Apostasy implies a sudden event and a deliberate rebellion. The original followers of the way taught by Christ gave way to those who wanted to have both a form of Christianity and worldly popularity. Christianity was intended to change the world but the world changed Christianity. Christian converts of this latter time were unacquainted with the original beliefs. As groups struggled for control, instead of Christian tolerance, less and less of the apostles’ original teachings were retained. The debates even resulted in changing the scriptures to support one interpretation over another. Bart Ehrman has tracked some of the changes made to what would become the New Testament texts in his book titled, The Orthodox Corruption of Scripture: The Effect of Early Christological Controversies on the Text of the New Testament. (Interesting title, The Orthodox Corruption of Scripture.)

Even the scriptures we use today were compromised during the second and third century Christian struggles–almost following an identical pattern, which is one of the reasons why I’ve suggested the study of Mormonism and the history of Mormonism to Christians. Mormons have changed their scriptures and they’ve only been around 180 years. So within a 180-year window you can see a pattern in what has gone on in Mormonism that mirrors the research that Bart Ehrman has done in showing the orthodox corruption of scripture. 

When Christ was originally baptized the voice that was heard from heaven did not say, “This is my beloved Son, in whom I am well pleased.” The original text says, “Thou art my Son; this day have I begotten thee.” (Psalm 2:7) which is a quote from Psalms two seven, Psalms two chapter [verse] seven.  

During the second and third century debates, one of the arguments that was put forth was that Christ was just a man and not the Son of God, and he became the Son of God at His baptism when God accepted Him. Now, none of us believe that. We believe He is the Son of God; we’ve got the account in Matthew and we’ve got the account in Luke.  We know that He was born and the angel Gabriel announced to Mary; we know this story and we know His Father. But it was being debated during the second and third century and that verse tended to support a doctrine that was defeated as proto-orthodoxy converted into orthodoxy. They were winning the debate and they changed the verse.  However, when Paul wrote his epistle to the Hebrews he quotes Psalms two seven, and Paul wrote more. They just didn’t get around to changing that one. (Shoot, the editors missed one!)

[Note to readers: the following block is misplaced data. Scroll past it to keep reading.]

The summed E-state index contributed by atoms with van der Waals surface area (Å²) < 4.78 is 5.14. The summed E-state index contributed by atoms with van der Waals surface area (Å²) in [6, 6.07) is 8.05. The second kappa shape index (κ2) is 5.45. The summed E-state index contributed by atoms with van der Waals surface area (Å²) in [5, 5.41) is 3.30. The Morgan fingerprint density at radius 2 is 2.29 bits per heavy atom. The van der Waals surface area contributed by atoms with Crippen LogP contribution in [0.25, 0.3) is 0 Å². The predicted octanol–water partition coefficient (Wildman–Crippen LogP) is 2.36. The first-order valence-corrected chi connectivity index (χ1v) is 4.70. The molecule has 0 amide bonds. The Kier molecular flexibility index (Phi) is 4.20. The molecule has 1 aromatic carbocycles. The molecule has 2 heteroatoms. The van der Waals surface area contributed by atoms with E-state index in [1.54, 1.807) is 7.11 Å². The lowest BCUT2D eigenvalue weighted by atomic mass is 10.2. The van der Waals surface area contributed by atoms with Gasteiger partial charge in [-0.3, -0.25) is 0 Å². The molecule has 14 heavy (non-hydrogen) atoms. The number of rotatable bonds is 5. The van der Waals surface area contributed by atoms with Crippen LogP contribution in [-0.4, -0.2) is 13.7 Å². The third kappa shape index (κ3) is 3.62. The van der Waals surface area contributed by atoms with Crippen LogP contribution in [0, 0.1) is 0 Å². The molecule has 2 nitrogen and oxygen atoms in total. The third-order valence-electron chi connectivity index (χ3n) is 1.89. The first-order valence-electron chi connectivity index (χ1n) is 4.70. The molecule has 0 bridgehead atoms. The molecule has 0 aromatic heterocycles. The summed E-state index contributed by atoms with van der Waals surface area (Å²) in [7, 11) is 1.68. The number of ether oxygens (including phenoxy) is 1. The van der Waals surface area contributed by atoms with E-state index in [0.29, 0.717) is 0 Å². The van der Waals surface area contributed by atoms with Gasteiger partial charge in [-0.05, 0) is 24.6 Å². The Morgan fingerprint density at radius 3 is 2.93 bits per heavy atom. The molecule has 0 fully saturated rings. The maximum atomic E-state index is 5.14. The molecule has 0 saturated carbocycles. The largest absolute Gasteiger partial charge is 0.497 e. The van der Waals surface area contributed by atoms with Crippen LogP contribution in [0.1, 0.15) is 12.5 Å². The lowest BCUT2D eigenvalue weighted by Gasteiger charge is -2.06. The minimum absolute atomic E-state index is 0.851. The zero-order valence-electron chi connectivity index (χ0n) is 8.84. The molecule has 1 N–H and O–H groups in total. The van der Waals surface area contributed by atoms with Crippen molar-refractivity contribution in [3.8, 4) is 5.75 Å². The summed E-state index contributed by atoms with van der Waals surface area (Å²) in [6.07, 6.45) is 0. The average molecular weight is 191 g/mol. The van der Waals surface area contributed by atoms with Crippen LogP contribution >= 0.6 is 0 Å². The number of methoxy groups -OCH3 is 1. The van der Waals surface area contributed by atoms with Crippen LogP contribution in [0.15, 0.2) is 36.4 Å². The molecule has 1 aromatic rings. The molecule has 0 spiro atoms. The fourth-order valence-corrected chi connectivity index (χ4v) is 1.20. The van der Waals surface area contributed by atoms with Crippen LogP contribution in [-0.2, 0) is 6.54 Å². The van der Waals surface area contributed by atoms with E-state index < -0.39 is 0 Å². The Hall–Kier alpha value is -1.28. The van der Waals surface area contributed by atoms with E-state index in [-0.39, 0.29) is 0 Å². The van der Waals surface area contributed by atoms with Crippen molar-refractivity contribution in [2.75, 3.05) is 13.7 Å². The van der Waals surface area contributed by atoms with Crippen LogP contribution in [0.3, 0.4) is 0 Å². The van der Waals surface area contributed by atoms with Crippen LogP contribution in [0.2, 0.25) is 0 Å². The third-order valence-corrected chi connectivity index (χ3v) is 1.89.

Over time there emerged one interpretation or faction of Christianity that became identified. It was originally proto-orthodox, and then it became orthodox as it won over time, and that became the Roman Catholic religion. “Catholic” means “universal”, means “all”. Original Christianity did not have orthodoxy or heresy, these are terms that were adopted once the proto-orthodox advocates sensed victory. They branded their view as orthodox and everything else as heretical. Once heresy was identifiable it was suppressible, and proto-orthodoxy could persecute and suppress their competition with the confidence of sensing their complete coming victory. Those who disagreed or opposed could be excommunicated for heresy, and once they gained the confidence to do so, killed; and they were killed, and their version of the scriptures burned. 

These proto-orthodox Christians decided to improve the appeal of Christianity by assuring the uneducated that there was no need to learn about Christ or His actual teaching. Men could be saved in ignorance so long as they accepted the sacraments or ordinances offered by those who had authority. Christ was displaced and faith was replaced by allegiance to an institution. This made for lazy believers who accepted a convenient religion. Once there was a universal–or catholic–church, it owned the religion. As property of the institution the religion was used to gain economic power, wealth, control society, and suppress anything considered a threat to its power. Even kings were subordinate to the Pontiff in Rome. 

One of the most hotly debated topics by Christians in the second and third centuries was the nature of God. That threatened open warfare in the Roman Empire once Constantine adopted Christianity as the religion of the state for the Roman Empire. He had no clue there was that much debate over the nature of God. But the views were not going to be surrendered easily.